You’re neglecting an important arena in the predator/prey dynamic:
If your predators can feel the thoughts of things around them and the prey can detect predatory intent, what’s to stop the predators from evolving effective thought patterns? Many creatures in such a universe would evolve behaviours and senses entirely focused on exploiting thought, and your predators are no exception.
Take ants, as an example. Ants use pheromones extensively. If something in the nest doesn’t smell exactly right, they’ll attack it. Basically they use smell in the same way as you would thought.
So a species of spider has evolved to look and smell like an ant. It’s such an effective disguise that the spider can waltz out of a nest carrying dead larvae and the ants just don’t notice it.
‘But’ I hear you cry ‘Surely that’s predatory intent?’
Well, yes, but it’s an example of the kind of mimicry evolution is capable of. If you have a prey species that eats grass (for example) then a predator that thinks ‘ooh, yummy grass’ when looking at them will have the same ‘predatory intent’ as the prey species has. It will ‘smell the same’, meaning that by the time the prey realise a predator is there it’s too late. The yummy grass will have been eaten.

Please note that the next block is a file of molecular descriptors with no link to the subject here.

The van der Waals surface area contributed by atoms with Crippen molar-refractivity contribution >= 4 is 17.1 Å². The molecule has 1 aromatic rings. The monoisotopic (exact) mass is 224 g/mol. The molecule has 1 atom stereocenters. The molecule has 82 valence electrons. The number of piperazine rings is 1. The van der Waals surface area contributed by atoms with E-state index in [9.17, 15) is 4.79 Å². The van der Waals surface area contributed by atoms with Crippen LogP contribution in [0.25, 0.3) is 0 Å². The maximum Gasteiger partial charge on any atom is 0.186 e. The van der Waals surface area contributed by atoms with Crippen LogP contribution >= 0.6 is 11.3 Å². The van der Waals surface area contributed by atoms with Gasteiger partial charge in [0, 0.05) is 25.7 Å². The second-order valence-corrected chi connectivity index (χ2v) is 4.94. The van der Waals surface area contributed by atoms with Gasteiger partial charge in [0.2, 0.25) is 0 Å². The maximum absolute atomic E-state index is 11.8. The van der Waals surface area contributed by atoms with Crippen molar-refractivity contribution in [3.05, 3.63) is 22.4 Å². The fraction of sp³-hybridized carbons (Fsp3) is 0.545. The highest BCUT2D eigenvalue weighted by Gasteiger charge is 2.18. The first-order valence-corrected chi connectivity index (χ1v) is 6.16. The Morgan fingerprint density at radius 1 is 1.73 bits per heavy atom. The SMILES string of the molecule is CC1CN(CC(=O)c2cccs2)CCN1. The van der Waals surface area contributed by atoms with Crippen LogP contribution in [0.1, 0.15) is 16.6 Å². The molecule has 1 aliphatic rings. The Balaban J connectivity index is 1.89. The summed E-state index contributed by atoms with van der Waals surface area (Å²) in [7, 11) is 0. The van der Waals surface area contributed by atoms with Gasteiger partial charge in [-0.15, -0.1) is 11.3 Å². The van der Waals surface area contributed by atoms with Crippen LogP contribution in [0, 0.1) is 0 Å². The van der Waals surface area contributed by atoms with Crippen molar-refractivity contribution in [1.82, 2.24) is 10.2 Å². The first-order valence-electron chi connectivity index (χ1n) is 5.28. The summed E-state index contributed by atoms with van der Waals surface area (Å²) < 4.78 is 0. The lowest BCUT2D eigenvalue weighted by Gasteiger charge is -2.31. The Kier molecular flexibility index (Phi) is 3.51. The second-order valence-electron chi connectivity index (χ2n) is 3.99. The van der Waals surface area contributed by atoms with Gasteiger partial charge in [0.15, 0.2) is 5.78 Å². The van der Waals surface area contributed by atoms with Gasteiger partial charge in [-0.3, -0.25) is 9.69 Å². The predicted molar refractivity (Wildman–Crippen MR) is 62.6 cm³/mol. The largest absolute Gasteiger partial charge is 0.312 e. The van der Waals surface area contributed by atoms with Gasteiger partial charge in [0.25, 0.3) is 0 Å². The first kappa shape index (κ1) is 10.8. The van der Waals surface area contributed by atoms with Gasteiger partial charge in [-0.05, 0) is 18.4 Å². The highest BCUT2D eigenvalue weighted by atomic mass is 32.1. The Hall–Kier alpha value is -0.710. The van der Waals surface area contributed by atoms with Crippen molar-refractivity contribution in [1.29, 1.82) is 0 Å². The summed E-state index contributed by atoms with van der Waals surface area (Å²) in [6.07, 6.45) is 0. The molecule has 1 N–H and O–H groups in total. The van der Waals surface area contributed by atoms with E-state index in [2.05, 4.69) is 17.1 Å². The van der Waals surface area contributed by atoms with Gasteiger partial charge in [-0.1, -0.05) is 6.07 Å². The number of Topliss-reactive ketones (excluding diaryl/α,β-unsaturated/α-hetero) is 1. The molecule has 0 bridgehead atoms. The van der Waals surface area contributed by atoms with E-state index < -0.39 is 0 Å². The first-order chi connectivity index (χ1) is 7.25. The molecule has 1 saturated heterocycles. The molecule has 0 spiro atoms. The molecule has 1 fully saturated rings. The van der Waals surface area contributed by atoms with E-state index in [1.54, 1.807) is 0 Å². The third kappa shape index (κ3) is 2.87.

If thought is used as an extra sense this would make predators that think ‘ooh, grass’ instead of ‘ooh, meat’ evolutionarily favoured. Creatures capable of masking or mimicking thoughts can exist, and not only that but if thought supersedes certain other senses (As pheromones do with ants) then thought-mimics could be highly effective.
You should view ‘thought’ as an extra battleground. If a Despair Squid is capable of broadcasting deep nihilistic despair to nearby prey then they might just die out of the sheer pointlessness of it all.
The Lazy Shrimp relies on instinct, basically positioning a spring loaded claw then making itself invisible by going to sleep and hoping it’s hair-trigger reflexes can catch something.
Chaff Magpies fill the air with mental chatter, making it impossible for prey to spot incoming Sociopanthers. The Magpies eat leftover carrion in an example of a symbiotic relationship.
Oh, and Homo Horrificus actively lets its prey know they’re being hunted, relying on their terror to cause them to run until they’re exhausted or they fall into a pre-prepared trap.
Basically: Extend the arms race that is evolution into the plane of thought. If there’s a mental trick that would help a creature survive in this world evolution will ruthlessly exploit it.